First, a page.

Google Nexus S still works after trip to space

The Google Android robot takes to the skies
The Google Android robot takes to the skies

Google decided to test the limits of its Nexus S phones and their sensors by sending the devices into orbit - complete with little Android astronauts.

The project saw seven phones sent up into space to check the power of the GPS, gyroscope, accelerometer and magnetometer - using custom-made applications as well as Google Maps (using the offline caching function from version 5.0) and Google Sky Map to see if the stars could be discerned when much closer.

The Nexus S managed to stay operational at temperatures reaching minus 50 degrees Celsius, and the GPS chip tracked the location of the phone all the way up to 60,000 feet - and regained function on the way down. We didn't test these limits in our Google Nexus S review - sorry.

Noooooo - the Android robot!

The Google team's blog confirmed managed to recover all the balloons when they landed, which is pretty impressive, and video and digital cameras snapped and shot the flight as it happened.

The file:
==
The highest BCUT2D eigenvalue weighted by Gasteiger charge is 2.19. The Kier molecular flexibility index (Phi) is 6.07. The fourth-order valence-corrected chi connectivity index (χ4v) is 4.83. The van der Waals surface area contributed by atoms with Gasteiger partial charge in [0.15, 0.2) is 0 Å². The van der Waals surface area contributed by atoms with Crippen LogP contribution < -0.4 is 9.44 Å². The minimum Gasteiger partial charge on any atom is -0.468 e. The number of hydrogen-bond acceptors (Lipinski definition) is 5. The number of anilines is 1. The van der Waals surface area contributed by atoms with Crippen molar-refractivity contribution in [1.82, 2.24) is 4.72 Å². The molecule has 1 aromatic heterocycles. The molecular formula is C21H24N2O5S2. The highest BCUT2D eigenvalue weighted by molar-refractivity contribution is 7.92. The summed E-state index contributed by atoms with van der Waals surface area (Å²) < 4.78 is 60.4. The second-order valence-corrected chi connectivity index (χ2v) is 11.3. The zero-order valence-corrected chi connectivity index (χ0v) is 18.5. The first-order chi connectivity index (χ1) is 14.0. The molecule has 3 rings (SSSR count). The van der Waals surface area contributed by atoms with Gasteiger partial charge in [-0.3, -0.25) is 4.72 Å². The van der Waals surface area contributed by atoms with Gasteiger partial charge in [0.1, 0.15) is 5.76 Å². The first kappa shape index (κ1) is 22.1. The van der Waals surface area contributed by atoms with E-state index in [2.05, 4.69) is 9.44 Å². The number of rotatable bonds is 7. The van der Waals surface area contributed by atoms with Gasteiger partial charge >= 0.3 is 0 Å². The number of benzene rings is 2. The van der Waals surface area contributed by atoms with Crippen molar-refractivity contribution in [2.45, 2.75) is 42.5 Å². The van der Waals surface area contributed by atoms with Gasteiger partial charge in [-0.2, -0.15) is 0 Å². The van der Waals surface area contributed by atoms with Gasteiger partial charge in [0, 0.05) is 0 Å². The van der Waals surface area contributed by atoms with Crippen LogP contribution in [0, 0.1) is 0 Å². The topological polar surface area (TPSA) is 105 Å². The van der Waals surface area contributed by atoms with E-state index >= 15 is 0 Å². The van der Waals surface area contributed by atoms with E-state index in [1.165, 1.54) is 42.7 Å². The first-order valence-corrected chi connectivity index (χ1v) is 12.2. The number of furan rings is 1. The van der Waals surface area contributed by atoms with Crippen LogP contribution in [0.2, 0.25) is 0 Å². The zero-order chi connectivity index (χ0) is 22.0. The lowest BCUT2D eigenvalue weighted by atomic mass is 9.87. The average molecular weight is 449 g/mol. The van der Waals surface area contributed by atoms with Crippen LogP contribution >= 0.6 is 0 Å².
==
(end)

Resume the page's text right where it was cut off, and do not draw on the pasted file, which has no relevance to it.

The balloons reached heights of over 100,000ft and travelled at up to 139mph at the top of their flight - the helium-filled balloons popped as they expanded at massive heights and you can see the heart-wrenching video of the moment the Android robot manning the flight was lost forever.

Gareth Beavis
Formerly Global Editor in Chief

Gareth has been part of the consumer technology world in a career spanning three decades. He started life as a staff writer on the fledgling TechRadar, and has grown with the site (primarily as phones, tablets and wearables editor) until becoming Global Editor in Chief in 2018. Gareth has written over 4,000 articles for TechRadar, has contributed expert insight to a number of other publications, chaired panels on zeitgeist technologies, presented at the Gadget Show Live as well as representing the brand on TV and radio for multiple channels including Sky, BBC, ITV and Al-Jazeera. Passionate about fitness, he can bore anyone rigid about stress management, sleep tracking, heart rate variance as well as bemoaning something about the latest iPhone, Galaxy or OLED TV.